In remarks in New Delhi Sunday ahead of the fourth annual U.S.-India Strategic Dialogue, Kerry cited India's rising electricity demand and India's soaring population, saying the number of Indians who lack access to electricity is about the same as the entire population of the United States.
"Access to energy is the essential ingredient of economic development. You can't create jobs in the dark," he said, adding combating climate change and reducing energy poverty are "two interconnected challenges that cannot be separated."
"Staring us in the face today is one of the greatest economic opportunities of all time. It's called clean energy," Kerry said.
India, the fourth largest energy consumer in the world after the United States, China and Russia, is also the world's second largest burner of coal, after China.
"Dynamic, forward-looking India," Kerry said, is not going to find its energy mix in 19th or 20th century solutions or from coal. "India's destiny requires finding a formula in the 21st century that will power it into the 22nd."
India aims to double the country's renewable energy capacity to 55,000 megawatts by 2017.
Kerry also announced the U.S. Agency for International Development was launching a loan guarantee program to support a private equity firm in Mumbai that will help mobilize at least $100 million in private sector financing for clean energy in India.
USAID will partner with U.S. institutional investor Northern Lights Capital Group to facilitate the investment via Indian renewable power investment company Nereus Capital Management, Press Trust of India reports.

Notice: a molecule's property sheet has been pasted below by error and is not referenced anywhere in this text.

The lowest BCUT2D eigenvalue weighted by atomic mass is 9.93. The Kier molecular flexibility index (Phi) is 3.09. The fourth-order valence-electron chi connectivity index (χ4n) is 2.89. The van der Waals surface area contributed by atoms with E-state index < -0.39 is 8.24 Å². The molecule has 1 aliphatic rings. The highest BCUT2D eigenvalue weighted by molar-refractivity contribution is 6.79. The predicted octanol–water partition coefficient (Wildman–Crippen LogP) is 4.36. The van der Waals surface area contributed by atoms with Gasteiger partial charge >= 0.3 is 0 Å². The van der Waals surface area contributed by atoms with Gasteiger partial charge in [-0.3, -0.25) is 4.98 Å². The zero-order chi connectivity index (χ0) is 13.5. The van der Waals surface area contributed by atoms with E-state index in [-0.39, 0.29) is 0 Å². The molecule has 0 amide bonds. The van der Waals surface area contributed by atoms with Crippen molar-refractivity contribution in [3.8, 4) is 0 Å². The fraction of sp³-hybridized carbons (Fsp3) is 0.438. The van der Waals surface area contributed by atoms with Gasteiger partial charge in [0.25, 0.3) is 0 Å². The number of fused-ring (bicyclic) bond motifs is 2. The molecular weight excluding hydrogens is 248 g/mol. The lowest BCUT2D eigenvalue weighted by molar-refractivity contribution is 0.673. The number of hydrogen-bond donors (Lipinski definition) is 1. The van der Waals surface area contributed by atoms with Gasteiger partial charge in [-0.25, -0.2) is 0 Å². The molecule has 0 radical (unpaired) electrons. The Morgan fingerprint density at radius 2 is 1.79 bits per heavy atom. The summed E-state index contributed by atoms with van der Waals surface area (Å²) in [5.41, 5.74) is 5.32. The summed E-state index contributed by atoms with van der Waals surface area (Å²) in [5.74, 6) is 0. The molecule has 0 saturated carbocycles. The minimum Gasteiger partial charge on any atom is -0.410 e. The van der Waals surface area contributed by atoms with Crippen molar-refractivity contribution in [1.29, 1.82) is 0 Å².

"USAID will be able to dramatically leverage large scale funding to help India's transition to a low carbon economy and open-up new development opportunities for enhanced energy access," USAID Administrator Raj Shah, who accompanied Kerry to India, was quoted as saying by PTI.
Noting that it is the first time USAID is partnering with a private investment fund to facilitate an investment, Shah said it would help to smooth the way for U.S. entrepreneurs "to this important emerging market."
Meanwhile, Ernst & Young's latest Renewable Energy Country Attractiveness Index shows India's ranking slipped to eighth from No. 4 in the first quarter of 2013.
"A high barrier to entry for external investors causes India to score lower than most of its top 10 rivals," said Sanjay Chakrabarti, the firm's Indian partner and national leader for clean-tech, PTI reports.